The latter goal is becoming less realistic with every loss for the Crimson Tide, but Randolph is still faring well in his first season as the team's undisputed leader.
The Tide graduate student and team captain is easily having his best season after playing largely a supporting role to guard Trevor Releford for much of his career. He's averaging career-highs of 14.6 points and 4.9 rebounds while leading the team in scoring, assists and steals - and also finished his first semester of grad school with three A's and a B in the fall.
Alabama (13-8, 3-5 Southeastern Conference) has lost five of its last six games, a huge blow to its bid to make the NCAA tournament for the first time since Randolph's freshman season in 2012.
''That's been our motivation since Day 1,'' Randolph said Tuesday. ''We've never lost track of our vision, our hope.''
He and the Tide play Missouri on Wednesday night in a rematch of his best game. Randolph posted career-highs of 33 points and five 3-pointers against the Tigers last season.
Alabama won't have No. 2 scorer Ricky Tarrant for a second straight game with a lower right leg injury and Tide coach Anthony Grant isn't certain when he'll be able to return.
He has been able to count on Randolph's presence for 122 consecutive games, all but 15 of them starts. Teammates unanimously voted Randolph team captain before the season, the first player to hold that role during Grant's tenure.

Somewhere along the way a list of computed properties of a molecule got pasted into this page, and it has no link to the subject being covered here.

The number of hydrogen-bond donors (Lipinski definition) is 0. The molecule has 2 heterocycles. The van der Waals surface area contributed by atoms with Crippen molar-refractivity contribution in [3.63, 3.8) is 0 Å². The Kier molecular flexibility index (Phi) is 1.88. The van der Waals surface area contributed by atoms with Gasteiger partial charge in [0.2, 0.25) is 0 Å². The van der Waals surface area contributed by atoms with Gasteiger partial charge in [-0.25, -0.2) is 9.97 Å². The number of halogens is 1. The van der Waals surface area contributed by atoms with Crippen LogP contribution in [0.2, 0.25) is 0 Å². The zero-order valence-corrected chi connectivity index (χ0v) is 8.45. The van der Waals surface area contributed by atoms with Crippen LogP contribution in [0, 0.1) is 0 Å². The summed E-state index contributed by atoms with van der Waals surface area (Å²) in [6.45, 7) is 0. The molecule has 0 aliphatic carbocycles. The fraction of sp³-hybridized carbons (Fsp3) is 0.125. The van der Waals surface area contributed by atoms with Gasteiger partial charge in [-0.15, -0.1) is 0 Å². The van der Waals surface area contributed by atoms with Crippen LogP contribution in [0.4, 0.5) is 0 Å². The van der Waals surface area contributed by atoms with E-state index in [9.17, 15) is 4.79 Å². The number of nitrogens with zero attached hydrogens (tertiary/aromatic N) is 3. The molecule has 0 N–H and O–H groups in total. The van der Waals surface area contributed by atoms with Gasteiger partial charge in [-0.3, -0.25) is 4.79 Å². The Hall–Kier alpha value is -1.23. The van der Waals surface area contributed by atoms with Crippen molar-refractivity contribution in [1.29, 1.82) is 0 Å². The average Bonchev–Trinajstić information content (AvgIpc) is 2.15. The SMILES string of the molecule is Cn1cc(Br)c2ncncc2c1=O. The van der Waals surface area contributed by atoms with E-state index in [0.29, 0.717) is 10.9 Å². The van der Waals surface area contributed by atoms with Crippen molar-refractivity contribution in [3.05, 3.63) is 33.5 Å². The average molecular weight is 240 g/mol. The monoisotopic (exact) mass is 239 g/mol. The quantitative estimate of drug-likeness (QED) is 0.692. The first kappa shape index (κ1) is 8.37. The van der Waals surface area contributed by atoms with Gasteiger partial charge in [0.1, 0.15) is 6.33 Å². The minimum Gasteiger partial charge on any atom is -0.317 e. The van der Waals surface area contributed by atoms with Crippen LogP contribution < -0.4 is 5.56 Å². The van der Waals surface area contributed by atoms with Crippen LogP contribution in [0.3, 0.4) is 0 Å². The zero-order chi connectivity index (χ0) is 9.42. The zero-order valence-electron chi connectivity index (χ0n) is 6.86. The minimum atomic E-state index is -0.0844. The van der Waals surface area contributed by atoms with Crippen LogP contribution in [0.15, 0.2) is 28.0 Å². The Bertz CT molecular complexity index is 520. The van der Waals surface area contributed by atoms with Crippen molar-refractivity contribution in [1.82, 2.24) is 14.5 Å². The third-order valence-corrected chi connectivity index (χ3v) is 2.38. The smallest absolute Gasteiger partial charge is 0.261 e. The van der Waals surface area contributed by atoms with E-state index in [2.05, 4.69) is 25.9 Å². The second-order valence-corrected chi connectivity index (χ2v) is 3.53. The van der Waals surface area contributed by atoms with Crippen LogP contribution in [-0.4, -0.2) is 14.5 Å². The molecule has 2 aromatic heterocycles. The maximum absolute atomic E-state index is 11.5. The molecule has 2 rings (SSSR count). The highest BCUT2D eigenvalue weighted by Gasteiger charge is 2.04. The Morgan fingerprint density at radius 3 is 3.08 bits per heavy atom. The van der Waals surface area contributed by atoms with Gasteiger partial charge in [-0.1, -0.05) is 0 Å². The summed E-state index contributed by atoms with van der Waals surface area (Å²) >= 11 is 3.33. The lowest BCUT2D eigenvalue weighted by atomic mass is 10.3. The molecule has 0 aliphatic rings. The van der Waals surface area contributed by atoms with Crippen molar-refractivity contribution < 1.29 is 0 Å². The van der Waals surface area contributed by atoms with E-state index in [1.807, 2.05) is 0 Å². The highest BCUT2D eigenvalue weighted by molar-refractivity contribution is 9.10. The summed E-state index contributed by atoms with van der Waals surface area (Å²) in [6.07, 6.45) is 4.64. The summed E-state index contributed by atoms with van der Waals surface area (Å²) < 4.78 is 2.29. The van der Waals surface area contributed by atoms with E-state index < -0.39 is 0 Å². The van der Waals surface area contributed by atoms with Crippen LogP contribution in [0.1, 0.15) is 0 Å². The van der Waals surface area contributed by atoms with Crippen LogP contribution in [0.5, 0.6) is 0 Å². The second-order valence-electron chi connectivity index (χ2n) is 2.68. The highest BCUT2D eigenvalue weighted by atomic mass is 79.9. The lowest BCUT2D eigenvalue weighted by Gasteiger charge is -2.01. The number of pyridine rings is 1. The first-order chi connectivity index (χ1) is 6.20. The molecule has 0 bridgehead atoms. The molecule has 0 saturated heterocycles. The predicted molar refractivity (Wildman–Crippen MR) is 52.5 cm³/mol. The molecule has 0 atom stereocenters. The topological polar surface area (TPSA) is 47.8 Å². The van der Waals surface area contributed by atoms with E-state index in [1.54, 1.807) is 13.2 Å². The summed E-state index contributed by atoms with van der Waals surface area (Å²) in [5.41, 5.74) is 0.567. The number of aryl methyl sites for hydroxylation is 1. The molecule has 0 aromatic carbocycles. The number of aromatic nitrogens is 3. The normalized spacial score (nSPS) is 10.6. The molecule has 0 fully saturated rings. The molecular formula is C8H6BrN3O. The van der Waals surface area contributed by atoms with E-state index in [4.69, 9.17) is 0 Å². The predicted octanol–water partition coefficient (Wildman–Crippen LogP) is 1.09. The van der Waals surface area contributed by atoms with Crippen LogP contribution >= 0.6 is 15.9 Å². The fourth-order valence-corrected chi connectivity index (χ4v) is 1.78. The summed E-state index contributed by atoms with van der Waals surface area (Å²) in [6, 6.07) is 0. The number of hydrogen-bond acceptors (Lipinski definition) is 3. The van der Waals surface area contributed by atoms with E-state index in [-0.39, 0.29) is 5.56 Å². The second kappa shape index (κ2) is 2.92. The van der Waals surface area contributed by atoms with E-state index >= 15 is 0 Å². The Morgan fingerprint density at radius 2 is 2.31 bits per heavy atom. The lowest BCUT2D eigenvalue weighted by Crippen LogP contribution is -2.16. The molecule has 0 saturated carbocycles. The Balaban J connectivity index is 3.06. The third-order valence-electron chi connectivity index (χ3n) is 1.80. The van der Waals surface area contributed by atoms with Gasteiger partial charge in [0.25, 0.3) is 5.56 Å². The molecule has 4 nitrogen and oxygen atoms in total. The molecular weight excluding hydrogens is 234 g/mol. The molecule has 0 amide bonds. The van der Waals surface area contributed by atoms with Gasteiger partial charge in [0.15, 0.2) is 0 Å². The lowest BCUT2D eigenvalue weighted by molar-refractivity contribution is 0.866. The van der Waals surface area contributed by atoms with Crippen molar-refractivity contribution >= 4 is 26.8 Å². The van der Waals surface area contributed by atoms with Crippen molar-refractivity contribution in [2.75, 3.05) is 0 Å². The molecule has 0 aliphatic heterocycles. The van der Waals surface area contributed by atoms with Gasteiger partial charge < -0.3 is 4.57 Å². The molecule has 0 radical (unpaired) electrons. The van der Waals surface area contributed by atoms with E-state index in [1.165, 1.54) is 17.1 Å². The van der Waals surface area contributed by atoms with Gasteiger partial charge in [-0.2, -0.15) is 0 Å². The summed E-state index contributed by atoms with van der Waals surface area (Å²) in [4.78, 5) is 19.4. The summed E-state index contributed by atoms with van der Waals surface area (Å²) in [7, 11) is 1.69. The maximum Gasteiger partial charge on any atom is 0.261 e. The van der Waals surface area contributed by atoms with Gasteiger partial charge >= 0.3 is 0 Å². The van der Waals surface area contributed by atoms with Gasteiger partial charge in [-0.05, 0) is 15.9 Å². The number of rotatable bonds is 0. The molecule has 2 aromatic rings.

The 6-foot-5, 208-pound Randolph ranks among the SEC's top 10 in steals (fifth), free throw percentage (seventh) and scoring (ninth).
Randolph is also averaging double figures in points for the first time in his career, but he still takes the mentality of a hard-working role player.
''On the court, as a basketball player you have to be more versatile, you have to be able to do multiple things,'' he said. ''It's not all about scoring. You have the loose balls, hustle plays, effort and intensity. The intangibles that you have to bring every day.
''My teammates do a really good job of helping me, and I try to help them.''
That includes forcing himself to be more vocal on the court and in the locker room, when he was more comfortable pulling teammates aside in the past.
''He challenges us on and off the court to be the best player and person that we can be,'' Tide guard Retin Obasohan said. ''He really models that in everything he does, obviously starting academically and athletically. He's been a great role model and leader for our team.''
If making the NCAA tournament is Randolph's chief goal as an Alabama player, the marketing grad student also has long wanted to be the Tide's first Academic All-American.
''Our freshman year, I went into the academic center,'' Randolph said. ''They have a wall with all the Academic All-Americans, and there wasn't one for basketball. Every other sport had one except basketball.
''So I was like, `I do well in school.' I just tried to make it a prime goal to become the first.''